This letter responds /to the application submitted by Detox Industries.
       requesting approval  by the Regional Administrator of the U.S. Environmental
       Protection Agency, Region VI  for the use of Its biological disposal method
       for the destruction of polychlorlnated biphenyls (PCBs) 1n Region VI States.
       EPA hereby grants the requested approval subject to the enclosed conditions
       and based upon the results of a demonstration Detox conducted on PCB
       contaminated wastes.  Split samples were collected by EPA before and after
       the test  period.

       Section (6)(e) of the Toxic Substances Control Act (TSCA) requires EPA to
       control the disposal of PCBs. EPA promulgated regulations In Title 40 Code
       of  Federal  Regulations, Part  761 to Implement Section (6)(e).  These regula-
       tions provide that disposal of PCBs In concentrations of 50 parts per million
       or  greater shall  be by methods approved by the Regional Administrator of
       the EPA Region 1n which the method 1s to be used.  Detox has requested by
       Its application of 12/17/82,  that Its PCB biological disposal method be
       approved  In accordance with EPA PCB disposal regulations.

       Violation of 40 CFR Part 761  or any condition Included as part of this
       approval  may subject Detox to enforcement action under the appropriate
       statute and/or termination, revocation or modification of the approval.
       Furthermore, receipt of evidence that (1) a misrepresentation of any material
       fact has  been made In any Detox submlttal; (2) all  relevant facts have not
       been disclosed;  (3)  the nature of the disposal process has substantially
       changed from the effective date of this approval; or, (4) Detox Is found to
       be  In non-compliance with Its approval conditions shall constitute sufficient
       cause for revocation or modification of this approval.

       This approval  shall  be effective upon receipt of this letter.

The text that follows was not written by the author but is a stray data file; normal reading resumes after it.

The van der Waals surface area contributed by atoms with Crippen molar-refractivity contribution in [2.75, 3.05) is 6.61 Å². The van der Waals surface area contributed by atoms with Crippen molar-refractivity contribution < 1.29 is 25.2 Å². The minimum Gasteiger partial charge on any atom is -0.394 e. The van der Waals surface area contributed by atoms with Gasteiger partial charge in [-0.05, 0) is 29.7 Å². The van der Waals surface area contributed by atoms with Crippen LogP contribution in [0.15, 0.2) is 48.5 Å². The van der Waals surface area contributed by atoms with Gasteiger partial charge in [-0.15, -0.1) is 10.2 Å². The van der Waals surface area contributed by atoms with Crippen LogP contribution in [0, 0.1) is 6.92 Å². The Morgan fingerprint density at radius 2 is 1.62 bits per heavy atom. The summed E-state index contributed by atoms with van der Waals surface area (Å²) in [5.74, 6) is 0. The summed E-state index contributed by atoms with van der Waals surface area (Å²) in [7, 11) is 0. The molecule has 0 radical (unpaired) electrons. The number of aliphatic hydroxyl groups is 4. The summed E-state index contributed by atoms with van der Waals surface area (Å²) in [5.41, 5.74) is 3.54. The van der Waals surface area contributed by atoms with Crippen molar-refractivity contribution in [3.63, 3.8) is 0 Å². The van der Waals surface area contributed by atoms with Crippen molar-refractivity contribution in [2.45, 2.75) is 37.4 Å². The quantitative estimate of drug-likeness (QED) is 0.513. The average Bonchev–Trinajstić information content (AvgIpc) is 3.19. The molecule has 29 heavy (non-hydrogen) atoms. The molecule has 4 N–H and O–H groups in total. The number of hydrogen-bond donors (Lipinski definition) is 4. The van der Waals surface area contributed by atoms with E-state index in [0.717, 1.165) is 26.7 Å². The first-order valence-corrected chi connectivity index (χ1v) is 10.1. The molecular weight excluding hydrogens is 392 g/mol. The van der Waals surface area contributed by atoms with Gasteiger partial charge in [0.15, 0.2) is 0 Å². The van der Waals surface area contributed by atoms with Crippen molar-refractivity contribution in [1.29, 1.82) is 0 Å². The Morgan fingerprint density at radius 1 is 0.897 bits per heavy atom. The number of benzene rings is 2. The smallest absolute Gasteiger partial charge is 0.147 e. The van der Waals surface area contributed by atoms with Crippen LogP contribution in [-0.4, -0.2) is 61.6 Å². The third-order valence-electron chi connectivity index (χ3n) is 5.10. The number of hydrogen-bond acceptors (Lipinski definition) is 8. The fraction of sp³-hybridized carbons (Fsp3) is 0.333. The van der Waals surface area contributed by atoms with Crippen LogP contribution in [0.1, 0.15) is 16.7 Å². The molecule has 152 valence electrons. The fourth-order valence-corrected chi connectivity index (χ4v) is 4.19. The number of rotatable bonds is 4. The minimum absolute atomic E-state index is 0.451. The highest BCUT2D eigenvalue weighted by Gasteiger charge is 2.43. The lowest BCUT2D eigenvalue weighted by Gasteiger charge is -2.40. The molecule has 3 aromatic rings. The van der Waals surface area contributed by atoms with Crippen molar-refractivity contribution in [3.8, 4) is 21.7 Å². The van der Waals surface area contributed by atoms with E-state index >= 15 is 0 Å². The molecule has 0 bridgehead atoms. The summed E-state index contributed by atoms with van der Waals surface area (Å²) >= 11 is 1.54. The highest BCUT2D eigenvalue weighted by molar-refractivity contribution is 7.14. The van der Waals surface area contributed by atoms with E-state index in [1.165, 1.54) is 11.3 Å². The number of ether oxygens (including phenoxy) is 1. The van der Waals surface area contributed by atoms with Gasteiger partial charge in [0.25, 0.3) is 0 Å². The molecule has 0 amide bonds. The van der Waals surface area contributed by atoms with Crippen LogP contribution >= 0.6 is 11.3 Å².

Sincerely yours,
      Dick whlttington, P.E.
      Regional Administrator


              Conditions for PCB  Disposal  by the Detox  Industries
                       Biological  Degradation Technology

1.  Before disposal  of any PCBs by the  Detox biological disposal Method,
    except for up to a 3 gallon sample  for testing or demonstrating the
    process, Detox end the owner  of the PCB waste material  (applicant) shall
    make written request to the EPA Region VI Regional  Administrator for
    approval to dispose of PCBs.   A copy of the notification shall be sent tc
    the appropriate State and local officials.   PCBs 1n concentrations at or
    over 500 parts per million (ppm) are required to be Incinerated by the PCB
    regulations.  For sites with  PCB concentrations of  500  ppm or greater, Detox
    and the applicant shall  request from the Regional Administrator an exemption
    from the Incineration requirements  of  40 CFR 761.70.

    Detox May test or demonstrate the ability of Us process to degrade an ap-
    plicant's PCB waste without EPA approval on one sample  not to exceed
    three gallons.  Disposal  of the sample after testing 1s completed shall
    be according to applicable federal  and/or State regulations.  EPA may
    request additional  Information or add  additional requirements to complete
    Its evaluation of the disposal  project. Detox and  the  applicant must
    receive written approval  from the Regional Administrator before disposal
    can begin.  The Regional  Administrator may add other conditions to the
    approval that are not 1n this  general  approval.

    Detox and the applicant shall  attach to the written request a report which
    shall  contain the following Information:

         (a).  A report detailing the extent of surface and sub-surface
               PCB contamination  1n soil and/or presence or movement In the
               groundwater,  and Identification of hazardous wastes which
               may be present as  defined by 40 CFR Part 261 of the Resource